After closings, APS tries to smooth out scheduling; Walz says he won’t penalize schools closing during cold
Published 7:45 am Friday, February 1, 2019
Although students may be cheering for snow days, Mother Nature’s plans sometimes cause a little bit more of a storm behind the scenes for the Austin Public Schools District.
APS has already used up five of its snow days to accommodate for weather. By state law, Minnesota schools must meet minimum thresholds for instruction time each school year. According to the Pioneer Press, Gov. Tim Walz stated that he would not penalize school districts for “keeping their students safe” if they fall short of the state’s instruction time laws because of the dangerous weather.
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Schools must have a minimum of 165 instructional days, according to the Minnesota Department of Education (MDE), and failure to meet that minimum would be considered a criminal penalty. Willful noncompliance is a misdemeanor; a school officer or superintendent found guilty under the provision is subject to a fine not to exceed $10 or by imprisonment for more than 10 days.
There is no specific provision in law for state aid to be reduced if a district doesn’t provide instruction for a certain number of days or hours.
To clarify Walz’s statement, Josh Collins, MDE director of communications, stated that although the governor had shared his stance on the hazardous weather, Walz does not have the authority to waive the minimum number of instruction hours that was built into state statute to avoid penalties for districts.
However, there are flexibilities in place for districts to meet their state-mandated requirements for instruction time, such as E-Learning Days, adjusting the calendar to make up days and more.
“I think that over the last number of recent years, districts have done a lot to get very creative in taking advantage of the flexibilities they do have by adjusting their calendars, looking at E-Learning, and making sure their children are getting the best education by not losing time,” Collins said. “We’re happy to work with them to make sure that all this is addressed.”
Since many school districts statewide have used their maximum allotment of days because of inclement weather conditions, the MDE does anticipate working with the Minnesota Association of School Administrators to meet with superintendents and determine how many districts are bumping into issues with meeting the state mandates because of the unusual weather depending on what information is gathered.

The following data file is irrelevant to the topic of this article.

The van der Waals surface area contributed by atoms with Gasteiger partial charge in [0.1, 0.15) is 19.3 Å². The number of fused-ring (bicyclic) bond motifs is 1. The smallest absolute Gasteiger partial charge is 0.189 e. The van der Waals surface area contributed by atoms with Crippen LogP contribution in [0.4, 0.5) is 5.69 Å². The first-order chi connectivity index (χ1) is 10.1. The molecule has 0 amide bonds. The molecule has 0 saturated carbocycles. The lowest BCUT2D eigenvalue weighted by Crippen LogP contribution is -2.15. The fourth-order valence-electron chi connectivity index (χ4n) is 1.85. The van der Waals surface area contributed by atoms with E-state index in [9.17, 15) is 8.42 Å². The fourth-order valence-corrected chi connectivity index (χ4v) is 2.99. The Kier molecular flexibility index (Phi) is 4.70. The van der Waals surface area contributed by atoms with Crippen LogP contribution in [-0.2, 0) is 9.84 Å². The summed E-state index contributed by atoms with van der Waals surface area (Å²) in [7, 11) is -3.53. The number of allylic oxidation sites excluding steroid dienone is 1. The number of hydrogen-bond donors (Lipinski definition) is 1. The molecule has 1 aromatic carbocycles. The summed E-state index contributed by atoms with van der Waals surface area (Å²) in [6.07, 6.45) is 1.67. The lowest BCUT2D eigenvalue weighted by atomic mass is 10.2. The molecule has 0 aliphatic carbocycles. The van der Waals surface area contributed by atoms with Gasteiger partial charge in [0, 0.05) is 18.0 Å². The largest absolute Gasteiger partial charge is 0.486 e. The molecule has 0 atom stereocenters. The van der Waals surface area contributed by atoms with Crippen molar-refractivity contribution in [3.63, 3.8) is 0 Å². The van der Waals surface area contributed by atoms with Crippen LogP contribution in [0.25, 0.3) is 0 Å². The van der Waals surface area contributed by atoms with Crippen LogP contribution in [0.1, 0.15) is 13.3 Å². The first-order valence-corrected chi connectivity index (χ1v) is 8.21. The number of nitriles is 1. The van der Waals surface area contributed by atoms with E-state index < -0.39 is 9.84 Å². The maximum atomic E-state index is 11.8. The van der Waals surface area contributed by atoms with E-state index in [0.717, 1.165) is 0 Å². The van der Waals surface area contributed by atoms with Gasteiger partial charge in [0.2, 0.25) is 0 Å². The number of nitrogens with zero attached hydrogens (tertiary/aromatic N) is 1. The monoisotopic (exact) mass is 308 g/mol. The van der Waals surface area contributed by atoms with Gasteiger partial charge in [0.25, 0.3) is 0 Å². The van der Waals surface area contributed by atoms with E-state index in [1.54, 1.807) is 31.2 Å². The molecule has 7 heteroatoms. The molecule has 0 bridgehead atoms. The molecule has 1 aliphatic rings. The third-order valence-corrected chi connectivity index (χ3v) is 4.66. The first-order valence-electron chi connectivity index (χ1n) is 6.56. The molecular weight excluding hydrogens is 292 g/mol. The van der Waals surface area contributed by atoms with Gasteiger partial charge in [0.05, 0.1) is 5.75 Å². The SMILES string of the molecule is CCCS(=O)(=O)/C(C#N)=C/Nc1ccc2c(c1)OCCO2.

“If there are additional flexibilities that are required, it means going to the state Legislature and possibly pass language for maybe a special one-time accommodation then we’ll look at that,” Collins said. “Because it’s still early in the season and if there aren’t any other snow days, this probably won’t be an issue for (districts). …we’ll make sure that we have the best information we can provide to superintendents for any flexibilities they need. The governor said schools should not be penalized for keeping students safe, and that’s a sentiment I think everyone can agree with.”
Although calling snow days means another day home from school, this actually causes some reorganization behind the scenes for sporting events and other activities that were previously planned.
Lisa Quednow, APS activities director, stated that because of the hazardous weather, some sporting events may need to get scheduled for the same week (something she generally tries to avoid) or may not get rescheduled altogether.
“It’s just a matter of working with the other schools, and coaches, to find some dates that are agreeable to plan,” Quednow said. “We have a lot of other things that are impacted, whether academics or concerts that have been planned. So, the weather makes things pretty constricted in scheduling, and not trying to make teams play two or three games in a row. It’s unavoidable at this point.”
Another struggle with activities is finding officials to officiate sporting events or staff to work the events when schedules were already predetermined. Along with a statewide shortage of officials, adding snow days into the mix makes rescheduling events that much harder as well as finding people to help out during their rescheduled events.
“It’s a huge coordination of people and schedules,” Quednow said. “There are flat out cancelled games. …we’re going to try and get creative. It’s unfortunately unavoidable that we’re going to have to do three or four games in a week, and we try to avoid that if we can.”
Each season presents its own challenges when it comes to rescheduling. For spring, it’s rain and thunderstorms, while winter has snow and cold. However, this stretch of extremely dangerous cold weather conditions have put a unique situation on scheduling moving forward.
“Hopefully we get a break at that point,” Quednow said. “None of us can control Mother Nature, unfortunately. We can do our best for our coaches and kids. We are looking forward to getting back to normal practices and events. We’re fortunately enough that people who help our events are flexible and enjoy working with us. We’re lucky. “